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8 Sep 2016

Search and Replace within a Variable

find and replace within variable name

Isn't it a pain to have to get the contents of a variable, edit it, and put it into another variable?

For example, to update a file's name and contents to a new format, such that given three input files, apache.old, mysql.old and postgres.old, the script should transform them as shown, and rename them from .old to .new:

apache.oldapache.new
This is the apache.old file
this is the old thing
blah blah etc
This is the apache.new file
this is the new thing
blah blah etc
mysql.oldmysql.new
This is the mysql.old file
this is the old thing
blah blah etc
This is the mysql.new file
this is the new thing
blah blah etc
postgres.oldpostgres.new
This is the postgres.old file
this is the old thing
blah blah etc
This is the postgres.new file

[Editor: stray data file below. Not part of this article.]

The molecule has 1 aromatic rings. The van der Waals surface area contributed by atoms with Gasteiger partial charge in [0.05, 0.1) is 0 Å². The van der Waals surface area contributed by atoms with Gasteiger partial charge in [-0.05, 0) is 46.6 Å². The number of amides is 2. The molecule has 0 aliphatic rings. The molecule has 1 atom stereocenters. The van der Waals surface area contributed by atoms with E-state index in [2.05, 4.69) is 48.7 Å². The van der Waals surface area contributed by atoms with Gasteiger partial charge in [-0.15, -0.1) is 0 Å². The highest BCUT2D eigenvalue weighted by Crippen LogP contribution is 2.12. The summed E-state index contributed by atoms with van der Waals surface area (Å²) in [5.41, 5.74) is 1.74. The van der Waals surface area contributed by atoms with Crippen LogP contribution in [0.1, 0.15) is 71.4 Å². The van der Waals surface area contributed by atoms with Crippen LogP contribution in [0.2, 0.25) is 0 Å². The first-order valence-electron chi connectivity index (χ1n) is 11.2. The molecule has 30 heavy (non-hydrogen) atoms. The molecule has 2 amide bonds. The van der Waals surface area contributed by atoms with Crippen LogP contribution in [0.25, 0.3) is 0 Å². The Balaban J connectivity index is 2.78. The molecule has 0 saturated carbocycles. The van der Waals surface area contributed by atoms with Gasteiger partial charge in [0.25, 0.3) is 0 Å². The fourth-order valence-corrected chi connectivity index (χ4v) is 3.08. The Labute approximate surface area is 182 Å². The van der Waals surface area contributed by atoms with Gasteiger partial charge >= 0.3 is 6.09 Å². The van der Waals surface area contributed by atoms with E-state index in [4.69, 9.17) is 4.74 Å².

this is the new thing
blah blah etc

A classic approach would be as script like this, which transforms the filename, uses sed to update the contents, and write the result to the new file:

#!/bin/bash
for oldfile in *.old
do
  # Replace ".old" ending with ".new" for the new file
  newfile=`echo $oldfile | sed s/".old"/".new"/g`
  echo "Updating ${oldfile}..."
  # replace "old thing" with "new thing" for the new version, and write to .new
  sed s/"old thing"/"new thing"/g $oldfile > $newfile
done

For the purposes of just editing a file to a new version, there is nothing wrong with this approach. But there is a better way, which saves the need to create the extra variable for this one-time use, and makes far more easily readable code:

#!/bin/bash
for oldfile in *.old
do
  echo "Updating ${oldfile}..."
  # replace "old thing" with "new thing" for the new version, and write to .new
  sed s/"old thing"/"new thing"/g $oldfile > ${oldfile/.old/.new}
done

The use of ${oldfile/.old/.new} tells Bash to take the value of $oldfile, such as "apache.old", and replace any occurrences of ".old" within it to ".new".

You will probably have noticed that ${oldfile/.old/.new} is also very similar to the syntax in the sed s/"old thing"/"new thing"/g search-and-replace method used to change "old thing" to "new thing" within the file.

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Steve's Bourne / Bash shell scripting tips
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